I really expected him to get done and clear outta our presense.  Most of the sheared animals would like nothing better than to run off and be done with the whole experience.  But not Dreamy… he just stood there for a bit, shook himself with a HUGE big shimmy and then waited.   He was waiting for his cookies.  He was promised cookies.  And after almost two hours, I think he earned them big time!

Look at all that fiber that came off him!  My gosh…  I don’t think he was every trimmed.  Kind of makes sense I suppose, since he wasn’t really a fiber animal, but a roping trainer, they probably didn’t really think it was important.  But it is, because too much fiber on these animals can get unhealthy for them.   Pygoras and Angoras for the most part have been bred by man to increase their normal tendencies of fleece to over-grow their wool.  In the wild, goats would also wear off their coats a bit on bushes, trees, etc., a lot more than domestic ones in a pasture do.  And some fiber animals, like my Shetland sheep, will naturally shed some of their fleece if they are not sheared.  But it’s still not the best thing to just let them go wild.  This is not the wilds of the harsh Shetland Isles…  it’s Ohio.


Otis and Travis finally came over to see what we were doing to Dreamy…  they stayed pretty far away when we were doing the haircut.  But now that cookies were involved???  Oh yeah, they were there.  Our gang loves animal crackers for their treats.  We don’t over do it, 20 animals share one bag a week.  But everyone loves them!  It’s fun to pass them out.  As you can see, Angus and Fergus are waiting patiently on the other side of the fence.   It’s a rare shot of nearly all my boys together!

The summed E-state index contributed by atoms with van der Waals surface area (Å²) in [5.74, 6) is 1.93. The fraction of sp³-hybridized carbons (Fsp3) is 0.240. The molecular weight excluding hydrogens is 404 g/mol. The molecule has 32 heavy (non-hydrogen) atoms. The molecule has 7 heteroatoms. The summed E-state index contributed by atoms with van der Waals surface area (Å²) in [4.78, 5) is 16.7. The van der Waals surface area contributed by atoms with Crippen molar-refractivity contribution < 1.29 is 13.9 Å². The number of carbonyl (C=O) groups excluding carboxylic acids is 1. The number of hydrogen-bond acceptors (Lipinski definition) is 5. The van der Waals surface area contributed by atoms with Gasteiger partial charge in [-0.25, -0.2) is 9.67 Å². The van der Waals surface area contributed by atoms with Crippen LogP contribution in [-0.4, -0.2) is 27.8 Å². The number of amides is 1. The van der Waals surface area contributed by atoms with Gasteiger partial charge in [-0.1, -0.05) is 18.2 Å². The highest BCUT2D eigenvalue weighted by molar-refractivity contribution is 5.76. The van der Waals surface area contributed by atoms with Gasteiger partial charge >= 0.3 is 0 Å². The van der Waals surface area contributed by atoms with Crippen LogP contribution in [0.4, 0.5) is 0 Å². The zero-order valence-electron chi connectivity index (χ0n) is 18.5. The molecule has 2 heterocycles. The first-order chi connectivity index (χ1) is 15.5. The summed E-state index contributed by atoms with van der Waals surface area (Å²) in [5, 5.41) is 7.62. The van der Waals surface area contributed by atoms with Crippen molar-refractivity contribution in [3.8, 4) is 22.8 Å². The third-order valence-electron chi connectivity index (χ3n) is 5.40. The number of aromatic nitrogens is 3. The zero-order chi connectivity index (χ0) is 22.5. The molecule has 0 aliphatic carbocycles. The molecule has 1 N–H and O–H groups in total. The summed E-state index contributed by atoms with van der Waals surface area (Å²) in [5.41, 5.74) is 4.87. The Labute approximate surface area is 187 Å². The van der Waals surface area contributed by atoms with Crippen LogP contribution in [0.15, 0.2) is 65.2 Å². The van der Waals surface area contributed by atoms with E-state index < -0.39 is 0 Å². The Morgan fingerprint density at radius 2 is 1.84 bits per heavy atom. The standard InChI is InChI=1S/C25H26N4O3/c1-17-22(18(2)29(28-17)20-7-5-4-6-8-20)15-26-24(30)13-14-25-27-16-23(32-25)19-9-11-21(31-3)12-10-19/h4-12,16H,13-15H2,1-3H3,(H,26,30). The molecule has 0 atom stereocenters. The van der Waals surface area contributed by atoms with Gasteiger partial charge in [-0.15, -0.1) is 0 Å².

Shadow is doing fantastically…  he’s really become a sweetheart.  More about him soon…   he loves cookies, now, too!  At first he was uninterested but Cody taught him that they were fantastic.  Now he shares the same thought process as everyone else!  Yum!


Look at flirty Miss Buttercup.   She really likes Dreamy.  She was nuzzling him and just pretty much sharing her innermost naughty thoughts with him.   I’m not sure if he knows exactly what to do with that information as he seems a bit interested, but still a little shy.  By her little smile, I’m pretty sure when all is said and done, he’ll get the hang of it all.  Another week or so and we’ll let him loose in the middle flock to hopefully spread his genes about the place.



Rana thinks he’s pretty interesting as well, and hopefully, if there is a will, there will be a way for them to get together as well.  We’ll just have to wait and see I suppose.

The next morning, as I was going off to the feed store, I saw the true joy in our labor.  Dreamy and Travis were playing on the recliner.   Jumping up and off the side, head butting each other as they played King of the Recliner.  And at one point, they both ran off to the corner of the paddock in wild abandon!  From the super goofy goaty behavior, I believe that Dreamweaver was really enjoying his new freedom from his binding coat!  I called them over to the fence and he was the first one there!  Just full of piss and vinegar, I think.  Well, hopefully a lot less of the piss, part!  (gg)  I’m sure he’s much happier to not be peeing all over his nasty crusty dreads underneath there!  Now he can concentrate on his peeing on his beard and all to impress the ladies of Windhaven.

To a goat doe, that is a pretty special thing!  hahaha….

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About Mobymom

the banjo player for Deepwater Bluegrass, and the editor of BuckeyeBluegrass.com as well as the main graphic designer of the Westvon Publishing empire. She is a renaissance woman of many talents and has two lovely daughters and a rehab mobile home homestead to raise.